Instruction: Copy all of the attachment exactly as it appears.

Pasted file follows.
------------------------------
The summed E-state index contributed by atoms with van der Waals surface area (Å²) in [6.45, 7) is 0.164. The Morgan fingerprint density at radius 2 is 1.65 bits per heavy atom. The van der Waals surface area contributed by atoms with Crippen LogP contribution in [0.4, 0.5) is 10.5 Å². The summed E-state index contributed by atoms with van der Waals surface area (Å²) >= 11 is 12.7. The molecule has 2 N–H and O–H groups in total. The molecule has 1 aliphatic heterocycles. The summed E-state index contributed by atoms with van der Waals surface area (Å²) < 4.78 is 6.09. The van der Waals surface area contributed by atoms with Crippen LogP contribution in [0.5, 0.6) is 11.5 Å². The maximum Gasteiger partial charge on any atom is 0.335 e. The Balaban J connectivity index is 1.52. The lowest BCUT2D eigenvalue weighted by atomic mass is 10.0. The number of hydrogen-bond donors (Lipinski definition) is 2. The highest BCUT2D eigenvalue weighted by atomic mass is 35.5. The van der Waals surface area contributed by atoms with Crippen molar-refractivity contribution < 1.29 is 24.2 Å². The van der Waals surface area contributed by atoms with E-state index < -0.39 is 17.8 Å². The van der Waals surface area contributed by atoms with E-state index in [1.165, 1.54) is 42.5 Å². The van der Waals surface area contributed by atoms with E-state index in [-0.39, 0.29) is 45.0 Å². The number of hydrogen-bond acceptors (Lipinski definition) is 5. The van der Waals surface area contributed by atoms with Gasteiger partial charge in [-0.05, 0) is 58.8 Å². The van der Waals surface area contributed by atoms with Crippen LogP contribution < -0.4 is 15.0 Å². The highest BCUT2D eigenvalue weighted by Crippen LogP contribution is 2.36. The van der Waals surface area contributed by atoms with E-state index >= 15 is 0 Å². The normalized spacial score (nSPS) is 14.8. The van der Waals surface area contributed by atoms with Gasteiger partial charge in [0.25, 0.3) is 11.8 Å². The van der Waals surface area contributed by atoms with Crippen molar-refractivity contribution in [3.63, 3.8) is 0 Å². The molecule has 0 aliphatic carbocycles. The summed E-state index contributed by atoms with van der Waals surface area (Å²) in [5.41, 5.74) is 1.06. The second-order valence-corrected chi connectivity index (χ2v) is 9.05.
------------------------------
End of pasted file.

The summed E-state index contributed by atoms with van der Waals surface area (Å²) in [6.45, 7) is 0.164. The Morgan fingerprint density at radius 2 is 1.65 bits per heavy atom. The van der Waals surface area contributed by atoms with Crippen LogP contribution in [0.4, 0.5) is 10.5 Å². The summed E-state index contributed by atoms with van der Waals surface area (Å²) >= 11 is 12.7. The molecule has 2 N–H and O–H groups in total. The molecule has 1 aliphatic heterocycles. The summed E-state index contributed by atoms with van der Waals surface area (Å²) < 4.78 is 6.09. The van der Waals surface area contributed by atoms with Crippen LogP contribution in [0.5, 0.6) is 11.5 Å². The maximum Gasteiger partial charge on any atom is 0.335 e. The Balaban J connectivity index is 1.52. The lowest BCUT2D eigenvalue weighted by atomic mass is 10.0. The number of hydrogen-bond donors (Lipinski definition) is 2. The highest BCUT2D eigenvalue weighted by atomic mass is 35.5. The van der Waals surface area contributed by atoms with Crippen molar-refractivity contribution < 1.29 is 24.2 Å². The van der Waals surface area contributed by atoms with E-state index < -0.39 is 17.8 Å². The van der Waals surface area contributed by atoms with E-state index in [1.165, 1.54) is 42.5 Å². The van der Waals surface area contributed by atoms with E-state index in [-0.39, 0.29) is 45.0 Å². The number of hydrogen-bond acceptors (Lipinski definition) is 5. The van der Waals surface area contributed by atoms with Gasteiger partial charge in [-0.05, 0) is 58.8 Å². The van der Waals surface area contributed by atoms with Crippen LogP contribution < -0.4 is 15.0 Å². The highest BCUT2D eigenvalue weighted by Crippen LogP contribution is 2.36. The van der Waals surface area contributed by atoms with E-state index >= 15 is 0 Å². The normalized spacial score (nSPS) is 14.8. The van der Waals surface area contributed by atoms with Gasteiger partial charge in [0.25, 0.3) is 11.8 Å². The van der Waals surface area contributed by atoms with Crippen molar-refractivity contribution in [3.63, 3.8) is 0 Å². The molecule has 0 aliphatic carbocycles. The summed E-state index contributed by atoms with van der Waals surface area (Å²) in [5.41, 5.74) is 1.06. The second-order valence-corrected chi connectivity index (χ2v) is 9.05.